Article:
Who would have thought that a tiny robot would be responsible for the best VR game yet, but that’s exactly what’s happened, thanks to the arrival of Sony Japan’s Astro Bot: Rescue Mission.
The only other platformer I have played on PSVR is Moss, which was also a fantastic game and Astro Bot seems to follow a similar concept, having you look down on the main character, while being fully in control of his movements, although there will also be times where you use tools and even your head to interact with the environment and lend a hand.
As with any good platformer, the main premise behind the game is to rescue your friends, who in this case have been cast off into different parts of space by the enemy. This results in you visiting various planets, each with their own platforming challenge and minions to negotiate your way through, all while trying to find the missing crew members, who are often hidden out of sight.
Each level differs in many ways. At first, you’ll find yourself faced with general platforming, seeing you get from area ‘A’ to ‘B’ by negotiating your way past enemies, however as you move through the worlds things get a lot more complex for both you and the robot.
To aid you on the way, you’ll be given tools such a grappling hook, which you can fire to attach to various objects, allowing for you to create a tightrope for your robot friend to walk across, you can even bounce him up to collect coins and in some instances, robots awaiting rescue. Each world has its own new tool for you to discover and play with, although I won’t spoil the surprise by telling you what they are.
When it comes to combat, you can bash enemies using the square button, or jump above them and destroy them with your rocket boots, the latter of which can also be used to gain some distance to get from one platform to the other. Some enemies will also target you directly by spitting goo at you, which will have you shaking your head to get your vision back.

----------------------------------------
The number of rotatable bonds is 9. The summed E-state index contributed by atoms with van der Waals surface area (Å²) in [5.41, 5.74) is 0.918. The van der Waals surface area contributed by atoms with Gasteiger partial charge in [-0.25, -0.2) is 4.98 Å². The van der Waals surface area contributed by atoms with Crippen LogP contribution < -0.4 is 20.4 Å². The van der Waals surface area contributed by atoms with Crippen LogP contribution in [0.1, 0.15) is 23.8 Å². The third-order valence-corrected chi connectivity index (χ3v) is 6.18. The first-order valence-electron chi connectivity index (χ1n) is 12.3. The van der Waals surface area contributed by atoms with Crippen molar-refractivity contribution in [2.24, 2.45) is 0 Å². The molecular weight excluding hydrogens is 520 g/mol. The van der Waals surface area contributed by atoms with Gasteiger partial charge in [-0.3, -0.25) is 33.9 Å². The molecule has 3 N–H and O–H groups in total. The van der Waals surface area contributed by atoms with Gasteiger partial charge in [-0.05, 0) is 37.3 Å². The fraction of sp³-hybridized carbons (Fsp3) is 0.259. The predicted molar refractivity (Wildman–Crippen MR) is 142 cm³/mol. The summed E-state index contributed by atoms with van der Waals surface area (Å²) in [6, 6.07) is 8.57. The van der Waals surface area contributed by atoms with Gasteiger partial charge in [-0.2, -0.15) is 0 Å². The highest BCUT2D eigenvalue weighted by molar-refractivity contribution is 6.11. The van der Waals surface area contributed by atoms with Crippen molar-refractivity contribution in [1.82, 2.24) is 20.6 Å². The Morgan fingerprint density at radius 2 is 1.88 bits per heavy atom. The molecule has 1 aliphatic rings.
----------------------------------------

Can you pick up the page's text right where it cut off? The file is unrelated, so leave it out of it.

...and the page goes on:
During missions, you will be able to find hidden chameleons and if you do you’ll unlock bonus levels. These levels are varied but give you the opportunity to win coins and rescue crewmates too. These challenge levels offer a fast-paced and mix things up a little from the main worlds since often they are a lot more difficult than anything else you’ve faced up to that point.
The main missions on each world all finish up with the classic ‘end of level boss.’ Each boss provides their own challenge, in the first world, for example, you’ll face a huge gorilla whose teeth you need to pull out, all while trying to avoid his flame attack, which spreads around across the floor. These boss levels aren’t overly challenging, however, they are a lot of fun.
To wrap things up, the coins you collect can be spent in your Astro Ship. Here you can wander around and even use a grab machine to win collectables, which can then be placed within the ship for you to interact with.
One of my favourite parts of the game is the different interactions there are between the main character and yourself, it’s both cute and clever. In one level, for instance, you are in an underwater world and if you make him ride on the back of a dolphin he’ll move past you and give a wave. Little moments like this really set this game apart from standard platformers and even better, they could really only be done in VR.
Speaking of VR, the sense of scale you get within Astro Bot Rescue Mission is amazing. The best compliment I can pay Astro Bot Rescue Mission is to say this is what I imagine even the most popular platformers would be like in VR. Everywhere you look this is something to see, and you’ll need to make sure you look around to ensure you find all the hidden coins and robots so that you can complete the worlds to the best of your ability.
To me, Astro Bot: Rescue Mission is platforming at its finest, it’s fun, looks fantastic and is challenging enough to keep you coming back for more. I can’t recommend Astro Bot highly enough, I just hope this is the start of more quality content for PlayStation VR.
*Code kindly provided by the publisher for review*